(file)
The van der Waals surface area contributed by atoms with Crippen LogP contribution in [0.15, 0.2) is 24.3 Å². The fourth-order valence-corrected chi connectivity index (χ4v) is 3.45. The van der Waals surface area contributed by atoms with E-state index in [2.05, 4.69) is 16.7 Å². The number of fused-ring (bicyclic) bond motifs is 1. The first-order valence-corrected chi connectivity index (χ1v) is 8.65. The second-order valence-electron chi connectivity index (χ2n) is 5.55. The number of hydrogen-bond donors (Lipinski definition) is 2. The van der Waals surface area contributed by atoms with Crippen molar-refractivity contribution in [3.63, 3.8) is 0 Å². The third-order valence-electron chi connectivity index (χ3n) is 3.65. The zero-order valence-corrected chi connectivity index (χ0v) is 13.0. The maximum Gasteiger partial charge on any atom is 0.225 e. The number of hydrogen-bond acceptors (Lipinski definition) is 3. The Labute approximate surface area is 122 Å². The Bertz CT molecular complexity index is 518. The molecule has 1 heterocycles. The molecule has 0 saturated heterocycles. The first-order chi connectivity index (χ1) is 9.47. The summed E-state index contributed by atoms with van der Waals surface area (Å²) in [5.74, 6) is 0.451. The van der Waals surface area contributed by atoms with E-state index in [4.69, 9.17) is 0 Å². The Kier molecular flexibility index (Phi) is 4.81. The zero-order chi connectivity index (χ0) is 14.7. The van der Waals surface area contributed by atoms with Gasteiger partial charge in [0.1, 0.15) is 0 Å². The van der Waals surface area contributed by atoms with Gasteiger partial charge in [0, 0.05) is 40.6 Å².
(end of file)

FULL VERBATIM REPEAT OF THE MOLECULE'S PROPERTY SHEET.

The van der Waals surface area contributed by atoms with Crippen LogP contribution in [0.15, 0.2) is 24.3 Å². The fourth-order valence-corrected chi connectivity index (χ4v) is 3.45. The van der Waals surface area contributed by atoms with E-state index in [2.05, 4.69) is 16.7 Å². The number of fused-ring (bicyclic) bond motifs is 1. The first-order valence-corrected chi connectivity index (χ1v) is 8.65. The second-order valence-electron chi connectivity index (χ2n) is 5.55. The number of hydrogen-bond donors (Lipinski definition) is 2. The van der Waals surface area contributed by atoms with Crippen molar-refractivity contribution in [3.63, 3.8) is 0 Å². The third-order valence-electron chi connectivity index (χ3n) is 3.65. The zero-order valence-corrected chi connectivity index (χ0v) is 13.0. The maximum Gasteiger partial charge on any atom is 0.225 e. The number of hydrogen-bond acceptors (Lipinski definition) is 3. The Labute approximate surface area is 122 Å². The Bertz CT molecular complexity index is 518. The molecule has 1 heterocycles. The molecule has 0 saturated heterocycles. The first-order chi connectivity index (χ1) is 9.47. The summed E-state index contributed by atoms with van der Waals surface area (Å²) in [5.74, 6) is 0.451. The van der Waals surface area contributed by atoms with E-state index in [4.69, 9.17) is 0 Å². The Kier molecular flexibility index (Phi) is 4.81. The zero-order chi connectivity index (χ0) is 14.7. The van der Waals surface area contributed by atoms with Gasteiger partial charge in [0.1, 0.15) is 0 Å². The van der Waals surface area contributed by atoms with Gasteiger partial charge in [0, 0.05) is 40.6 Å².